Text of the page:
Female orangutan Nobri was born at a pre-release island in 2005 and was raised to be a completely independent orangutan. In 2016, she was released in the Bukit Batikap Protection Forest and earlier this year she was spotted with an infant, the first wild-born baby of the year.
It is a very positive sign when orangutans that have been released into the wild have a baby. This indicates that the orangutan has been able to adapt to life in the wild successfully. Additionally, it contributes to future sustainable wild orangutan populations. Orangutans have the longest interbirth interval of all land mammals in the world. Female orangutans usually reproduce only once every six to eight years. This is one of the reasons why orangutans are such an incredibly vulnerable species.
Therefore, the post-release monitoring team in Bukit Batikap were very pleased when they, after months of searching, finally located Nobri – and found her with a new-born baby.
Raised as a wild orangutan
Nobri was born in 2005 to mother Shelli. Shelli had been rescued and brought to the Nyaru Menteng Orangutan Rehabilitation Centre in 2001 after many years in captivity as an illicit pet in Jakarta. Shelli started out completely dependent on humans, but in only two years she moved to a pre-release island to live semi-independently, where she later gave birth to her daughter Nobri.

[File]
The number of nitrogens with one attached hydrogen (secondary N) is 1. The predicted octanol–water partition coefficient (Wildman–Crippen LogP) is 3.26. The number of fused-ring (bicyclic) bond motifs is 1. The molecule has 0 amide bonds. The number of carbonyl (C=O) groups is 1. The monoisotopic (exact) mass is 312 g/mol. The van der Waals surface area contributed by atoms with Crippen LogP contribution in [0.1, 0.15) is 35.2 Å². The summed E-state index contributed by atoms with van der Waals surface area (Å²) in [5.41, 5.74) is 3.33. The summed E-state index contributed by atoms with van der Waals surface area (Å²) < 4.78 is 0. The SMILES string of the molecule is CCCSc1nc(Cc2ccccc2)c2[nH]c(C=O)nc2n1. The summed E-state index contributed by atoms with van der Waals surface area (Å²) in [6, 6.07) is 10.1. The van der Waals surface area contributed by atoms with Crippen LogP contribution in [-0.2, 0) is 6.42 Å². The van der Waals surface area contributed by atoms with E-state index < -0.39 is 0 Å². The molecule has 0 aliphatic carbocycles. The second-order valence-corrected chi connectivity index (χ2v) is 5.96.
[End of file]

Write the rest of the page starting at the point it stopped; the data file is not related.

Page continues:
As Nobri was raised naturally by her own mother, Nobri had excellent survival skills and a strong dislike for humans. Her fierce independence worked against her however, when in 2013, she was selected as a release candidate alongside her mother Shelli and younger sister Forest. She was so wary and quick that the veterinary team found her impossible to tranquilize despite countless efforts. They had no choice, but to give the opportunity to another orangutan and allow to Nobri to continue her life on the island.
Three years after the initial plan, they were finally able to sedate wild Nobri and on April 22, 2016 she was released into the Bukit Batikap Protection Forest. Immediately Nobri proved herself as a highly skilled wild orangutan. She constantly challenged the abilities of the Post-Release Monitoring team as well, keeping high in the trees and hiding from their vision.
During her time in the wild she had suffered from air sacculitis, a painful and potentially deadly disease which unfortunately has a high rate of recurrence. After a few months of veterinary care, Nobri was healthy and released back into the wild. The post-release monitoring team worked their hardest to check-in on Nobri, but with her wild nature she travelled deep into the forest, completely losing her human observers for months.
The first wild-born baby of the year
When Nobri was finally spotted again, the veterinary team became worried. There appeared to be some swelling in her air sac. Nobri managed to disappear again and as the months passed, the team grew worried. Despite their best efforts, all searches turned up in vain. It was six months later that their radiotelemetry equipment picked up a signal. It was Nobri’s!
The worried team managed to first locate female orangutan Manggo with her infant who was first sighted in 2019. And then they spotted a healthy Nobri – with a new-born infant clinging to her! Nobri’s baby was the first wild birth of 2020 and another orangutan who was the 2nd generation born from our partner BOS Foundation’s rehabilitation program!
As a new mother, Nobri continued to stay as far as possible from humans. She spent much of her day in the upper canopy, hidden behind foliage, making it impossible for the team to take a photo of her or to determine the sex of the child.
Nearly twenty years after the rescue of Shelli from life as an illegal pet in the city of Jakarta, her grandchild was born free in a wild Bornean forest.